Heierling Fx87
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4 users
2k+ views
(Anonymous)
October 15, 2003
I am inquiring to anyone with information on Heieling fx87 boots. I obtained the boots free of charge, and I plan to use them with Nordica Next 9.0 skis with Salomon Spheric 850 bindings. I'm male, around 150 lbs, 5'6"-5'7" ? and if it matters the skis are 160's. I have ski'd blacks and double blacks at resorts such as Squaw valley, Holiday valley, etc. Will these boots be too flimsy for the performance of the ski's? Or for that matter, my weight? Just wondering because I have not found any information on these boots and like I said they are free, and as a soon to be college student I can actually afford that. Thanks for the help!
JohnL
October 15, 2003
Member since 01/6/2000 🔗
3,518 posts
Bit of a tangent, but Tom's post brings back a bad memory; having a boot self-destruct on the slopes actually happened to me @ Whitetail. The mid-90's Technica boots had problems with UV exposure causing the boots to become brittle. During an easy run, I separated nearly the entire bottom sole of the boot from the rest of the boot; only a small section at the toe held the two pieces together. My heel could swing four inches either way from the ski, but my toe was still locked in.

Had some fun taking the boot back to the shop the next day...

comprex
October 15, 2003
Member since 04/11/2003 🔗
1,326 posts
Try Heierling as a spelling (the folder name is correct).

No offense, but if you can ski the cliff bands at Squaw, you should be generally able to tell if the boot is too flimsy for your purpose. I've skied the Nordica 9.0 and it doesn't require much flexion input compared to, say, top-perf '80s skis, but don't forget you're going to drill the nice ski to match an iffy boot. Trust your feel, I say.

If you do go ahead with the project, consider putting a BOOSTER strap on the boots.

My "flamingo flame" i.e. orange-sorbet TNTs split from the little toe back to the mid-cuff and around the instep to the base of the big toe, i.e. everywhere it wasn't clamped into the binders. Fortunately, there were only 1,200' vertical to go . . .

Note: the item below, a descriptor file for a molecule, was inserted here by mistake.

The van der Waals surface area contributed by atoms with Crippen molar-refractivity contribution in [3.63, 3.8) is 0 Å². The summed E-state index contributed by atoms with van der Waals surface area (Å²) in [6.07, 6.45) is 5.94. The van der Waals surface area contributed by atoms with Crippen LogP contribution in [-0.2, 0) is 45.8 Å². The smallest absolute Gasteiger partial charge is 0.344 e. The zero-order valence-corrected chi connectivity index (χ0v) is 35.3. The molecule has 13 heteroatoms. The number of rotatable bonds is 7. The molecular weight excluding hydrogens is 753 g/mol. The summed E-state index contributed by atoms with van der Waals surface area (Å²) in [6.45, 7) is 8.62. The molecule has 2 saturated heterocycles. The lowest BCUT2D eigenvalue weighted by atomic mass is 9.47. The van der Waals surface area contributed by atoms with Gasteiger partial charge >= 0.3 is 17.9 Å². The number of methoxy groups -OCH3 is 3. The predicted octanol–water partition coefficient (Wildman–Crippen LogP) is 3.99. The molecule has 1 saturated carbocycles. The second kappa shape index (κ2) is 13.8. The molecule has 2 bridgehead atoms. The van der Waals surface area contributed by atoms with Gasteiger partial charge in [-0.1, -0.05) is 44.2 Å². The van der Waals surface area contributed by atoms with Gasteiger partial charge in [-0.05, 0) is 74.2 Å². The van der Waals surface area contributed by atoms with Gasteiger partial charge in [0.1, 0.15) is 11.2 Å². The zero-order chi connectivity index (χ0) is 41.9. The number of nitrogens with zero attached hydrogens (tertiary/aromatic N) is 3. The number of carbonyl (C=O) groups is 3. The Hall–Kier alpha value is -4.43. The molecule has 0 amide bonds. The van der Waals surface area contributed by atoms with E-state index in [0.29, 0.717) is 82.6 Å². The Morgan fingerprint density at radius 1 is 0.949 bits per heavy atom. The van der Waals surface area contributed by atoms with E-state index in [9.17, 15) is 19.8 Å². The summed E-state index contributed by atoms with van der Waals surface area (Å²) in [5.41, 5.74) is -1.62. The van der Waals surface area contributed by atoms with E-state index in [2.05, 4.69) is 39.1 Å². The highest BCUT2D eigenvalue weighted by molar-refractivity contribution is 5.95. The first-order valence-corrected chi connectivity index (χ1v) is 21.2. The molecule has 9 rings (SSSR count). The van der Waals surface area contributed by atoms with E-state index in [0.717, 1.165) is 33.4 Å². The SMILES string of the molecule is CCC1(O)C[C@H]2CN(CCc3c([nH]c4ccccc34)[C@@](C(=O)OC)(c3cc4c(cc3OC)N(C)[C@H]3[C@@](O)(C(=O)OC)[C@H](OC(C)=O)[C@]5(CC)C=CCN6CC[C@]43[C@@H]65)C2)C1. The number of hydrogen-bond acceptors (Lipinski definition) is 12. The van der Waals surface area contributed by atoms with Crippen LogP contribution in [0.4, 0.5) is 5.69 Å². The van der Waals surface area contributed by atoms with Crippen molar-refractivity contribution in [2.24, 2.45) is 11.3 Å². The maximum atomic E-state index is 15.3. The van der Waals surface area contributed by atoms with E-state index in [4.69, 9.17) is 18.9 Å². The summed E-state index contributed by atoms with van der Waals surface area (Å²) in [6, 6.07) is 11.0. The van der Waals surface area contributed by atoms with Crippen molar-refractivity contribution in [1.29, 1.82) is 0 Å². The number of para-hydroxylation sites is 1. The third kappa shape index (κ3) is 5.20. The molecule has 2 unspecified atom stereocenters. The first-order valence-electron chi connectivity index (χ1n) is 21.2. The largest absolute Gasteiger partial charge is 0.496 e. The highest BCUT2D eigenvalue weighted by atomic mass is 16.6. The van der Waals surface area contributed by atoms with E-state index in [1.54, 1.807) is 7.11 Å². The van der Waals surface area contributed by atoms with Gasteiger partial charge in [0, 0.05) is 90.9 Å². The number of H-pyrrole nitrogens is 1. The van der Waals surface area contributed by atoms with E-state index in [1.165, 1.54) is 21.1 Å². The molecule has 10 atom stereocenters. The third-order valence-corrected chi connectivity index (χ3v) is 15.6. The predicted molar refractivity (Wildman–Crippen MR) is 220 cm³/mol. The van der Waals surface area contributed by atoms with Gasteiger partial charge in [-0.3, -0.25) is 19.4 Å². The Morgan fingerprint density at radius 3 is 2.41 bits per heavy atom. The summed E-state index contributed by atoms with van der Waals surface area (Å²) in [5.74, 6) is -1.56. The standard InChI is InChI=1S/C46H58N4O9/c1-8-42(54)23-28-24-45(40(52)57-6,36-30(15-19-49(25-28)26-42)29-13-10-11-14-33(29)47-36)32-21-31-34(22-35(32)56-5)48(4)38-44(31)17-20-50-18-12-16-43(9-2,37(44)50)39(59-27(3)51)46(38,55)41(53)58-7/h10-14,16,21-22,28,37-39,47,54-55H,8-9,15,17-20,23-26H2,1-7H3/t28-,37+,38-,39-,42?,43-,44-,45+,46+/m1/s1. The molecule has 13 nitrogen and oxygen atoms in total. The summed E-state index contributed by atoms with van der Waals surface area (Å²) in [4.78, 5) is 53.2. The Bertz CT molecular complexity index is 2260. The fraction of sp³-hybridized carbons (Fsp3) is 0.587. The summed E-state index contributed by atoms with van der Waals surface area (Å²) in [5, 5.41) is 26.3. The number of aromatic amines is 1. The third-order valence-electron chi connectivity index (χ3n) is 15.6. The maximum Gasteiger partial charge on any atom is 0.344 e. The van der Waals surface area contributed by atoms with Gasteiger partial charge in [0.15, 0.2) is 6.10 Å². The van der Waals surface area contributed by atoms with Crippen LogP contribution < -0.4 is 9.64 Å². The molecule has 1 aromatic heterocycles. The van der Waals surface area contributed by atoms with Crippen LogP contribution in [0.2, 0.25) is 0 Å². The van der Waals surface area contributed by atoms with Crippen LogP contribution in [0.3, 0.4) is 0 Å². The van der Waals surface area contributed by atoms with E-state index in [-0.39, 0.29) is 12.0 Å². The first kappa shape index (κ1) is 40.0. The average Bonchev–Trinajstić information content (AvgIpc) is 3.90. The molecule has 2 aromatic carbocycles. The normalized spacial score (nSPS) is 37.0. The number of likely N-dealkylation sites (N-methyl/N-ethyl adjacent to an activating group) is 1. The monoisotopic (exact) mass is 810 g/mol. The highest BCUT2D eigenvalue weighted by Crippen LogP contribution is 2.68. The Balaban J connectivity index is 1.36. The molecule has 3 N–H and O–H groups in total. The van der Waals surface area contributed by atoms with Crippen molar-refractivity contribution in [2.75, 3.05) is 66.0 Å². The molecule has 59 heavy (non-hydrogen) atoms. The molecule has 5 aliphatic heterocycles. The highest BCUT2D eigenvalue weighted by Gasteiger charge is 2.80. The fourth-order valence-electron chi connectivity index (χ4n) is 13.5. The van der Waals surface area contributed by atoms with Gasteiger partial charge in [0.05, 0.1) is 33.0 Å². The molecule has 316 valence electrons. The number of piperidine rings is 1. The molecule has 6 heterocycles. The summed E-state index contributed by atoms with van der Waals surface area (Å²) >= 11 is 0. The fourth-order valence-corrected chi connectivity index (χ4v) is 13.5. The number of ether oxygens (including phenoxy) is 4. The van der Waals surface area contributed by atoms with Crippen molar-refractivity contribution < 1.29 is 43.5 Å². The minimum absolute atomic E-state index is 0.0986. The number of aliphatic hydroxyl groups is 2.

[This message has been edited by comprex (edited 10-15-2003).]

[This message has been edited by comprex (edited 10-15-2003).]

JohnL
October 15, 2003
Member since 01/6/2000 🔗
3,518 posts
>> My "flamingo flame" i.e. orange-sorbet TNTs

LOL. I always described my boots as radioactive-orange, i.e. cheese wiz. Guess your diet is higher-class than mine.

All this talk of food is making me hungry.

PhysicsMan
October 15, 2003
Member since 11/20/2001 🔗
218 posts
Everybody's eyes back to normal from the radioactive green glow of the Cabers of the mid- 80's?

Tom / PM

(Anonymous)
October 15, 2003
actually the boots are about 3 years old, I'm getting them simply because they're mens boots and too big for my girlfriend whose parents are very generous. dont know if that changes anything, oh they were used for the past two years as well. and yes i mispelled heierling (what do you expect at who knows what time that was)
PhysicsMan
October 16, 2003
Member since 11/20/2001 🔗
218 posts
I'm not familiar with those particular boots (btw, I presume you mean Heirling, not Heieling), but I suspect that since you are getting them for free, they are probably pretty old.

Before you worry about performance, the first thing I would worry about with these boots is safety.

A lot of boots from the 80's and 90's were made of a type of plastic that became extremely brittle and fragile while sitting unused over the years, and literally cracked into little pieces the first time someone attempted to use them again.

Over the years, I have personally seen this happen to three guys, each on their first day of skiing using boots that hadn't been used in years. One was walking from the parking to base area of Whitetail. I was walking behind him, following his trail of boot droppings and picking up the pieces.

This scenario isn't too bad, but I have also personally seen it also happen to two guys while actually skiing. One took a bad fall because of it, the other wasn't hurt, but was stranded part way down the mountain when his boot came apart. From what I hear, self-destruction is extremely common in boots of that vintage.

My strong suggestion is that you should freeze the daylights out of them (either naturally, or in a freezer), and then get in them quickly (before they warm up), and then powerfully flex each one multiple times (while holding on to something) to see if it will hold up when you attempt to use them on the mountain.

With respect to performance, I wouldn't worry about it. (1) After a run or two in them, you will know more than all the internet talking heads could possible tell you; and (2) Lots of back country skiers love their seeming flimsly, soft flexing randonee boots when doing pure alpine skiing.

If the fit to your foot is decent; if it doesn't fall apart; and, if you can't wiggle your leg side-to-side more than maybe 0.5 to 0.75 inch when clicked in and somebody is standing on your skis (ie, transmits edging forces well), it will probably be fine.

HTH,

Tom / PM

comprex
October 16, 2003
Member since 04/11/2003 🔗
1,326 posts

The boot fits?
There's no deterioration of the main buckles?
You can't afford a new boot?

Sounds like a no-brainer to me.

If you can afford a $100 swap boot, buy a new footbed and a shin strap and a lift pass instead.

My SO at the time wore a pink/neon Nils jacket to match the boots. I wore yellow-lensed Carrera Ultrasight. How in the blazes do you expect me to even notice snowboarders?

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